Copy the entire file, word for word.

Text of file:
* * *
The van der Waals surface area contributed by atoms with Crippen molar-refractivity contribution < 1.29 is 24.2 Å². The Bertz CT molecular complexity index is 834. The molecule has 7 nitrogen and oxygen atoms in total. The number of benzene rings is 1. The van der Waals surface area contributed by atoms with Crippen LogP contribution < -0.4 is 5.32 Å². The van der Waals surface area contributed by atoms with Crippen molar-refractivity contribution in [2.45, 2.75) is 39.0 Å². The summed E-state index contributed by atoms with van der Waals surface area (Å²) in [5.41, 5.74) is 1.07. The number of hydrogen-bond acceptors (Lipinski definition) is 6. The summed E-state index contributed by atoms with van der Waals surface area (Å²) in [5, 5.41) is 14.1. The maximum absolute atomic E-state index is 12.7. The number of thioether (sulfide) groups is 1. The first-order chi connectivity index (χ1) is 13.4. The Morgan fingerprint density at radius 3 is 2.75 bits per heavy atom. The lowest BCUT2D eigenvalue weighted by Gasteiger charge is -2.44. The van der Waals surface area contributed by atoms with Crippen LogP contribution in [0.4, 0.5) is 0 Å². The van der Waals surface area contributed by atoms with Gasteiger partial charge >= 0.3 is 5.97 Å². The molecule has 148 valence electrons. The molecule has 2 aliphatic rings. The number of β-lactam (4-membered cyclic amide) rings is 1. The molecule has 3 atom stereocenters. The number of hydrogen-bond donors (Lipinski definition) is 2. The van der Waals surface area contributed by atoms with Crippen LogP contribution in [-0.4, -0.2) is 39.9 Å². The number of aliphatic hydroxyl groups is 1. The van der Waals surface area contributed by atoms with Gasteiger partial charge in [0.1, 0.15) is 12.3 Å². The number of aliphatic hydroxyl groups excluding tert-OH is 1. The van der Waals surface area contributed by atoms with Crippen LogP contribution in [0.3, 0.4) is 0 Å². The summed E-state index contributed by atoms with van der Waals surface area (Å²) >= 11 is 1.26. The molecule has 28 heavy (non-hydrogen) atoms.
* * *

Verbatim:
The van der Waals surface area contributed by atoms with Crippen molar-refractivity contribution < 1.29 is 24.2 Å². The Bertz CT molecular complexity index is 834. The molecule has 7 nitrogen and oxygen atoms in total. The number of benzene rings is 1. The van der Waals surface area contributed by atoms with Crippen LogP contribution < -0.4 is 5.32 Å². The van der Waals surface area contributed by atoms with Crippen molar-refractivity contribution in [2.45, 2.75) is 39.0 Å². The summed E-state index contributed by atoms with van der Waals surface area (Å²) in [5.41, 5.74) is 1.07. The number of hydrogen-bond acceptors (Lipinski definition) is 6. The summed E-state index contributed by atoms with van der Waals surface area (Å²) in [5, 5.41) is 14.1. The maximum absolute atomic E-state index is 12.7. The number of thioether (sulfide) groups is 1. The first-order chi connectivity index (χ1) is 13.4. The Morgan fingerprint density at radius 3 is 2.75 bits per heavy atom. The lowest BCUT2D eigenvalue weighted by Gasteiger charge is -2.44. The van der Waals surface area contributed by atoms with Crippen LogP contribution in [0.4, 0.5) is 0 Å². The van der Waals surface area contributed by atoms with Gasteiger partial charge >= 0.3 is 5.97 Å². The molecule has 148 valence electrons. The molecule has 2 aliphatic rings. The number of β-lactam (4-membered cyclic amide) rings is 1. The molecule has 3 atom stereocenters. The number of hydrogen-bond donors (Lipinski definition) is 2. The van der Waals surface area contributed by atoms with Crippen LogP contribution in [-0.4, -0.2) is 39.9 Å². The number of aliphatic hydroxyl groups is 1. The van der Waals surface area contributed by atoms with Gasteiger partial charge in [0.1, 0.15) is 12.3 Å². The number of aliphatic hydroxyl groups excluding tert-OH is 1. The van der Waals surface area contributed by atoms with Crippen LogP contribution in [0.3, 0.4) is 0 Å². The summed E-state index contributed by atoms with van der Waals surface area (Å²) >= 11 is 1.26. The molecule has 28 heavy (non-hydrogen) atoms.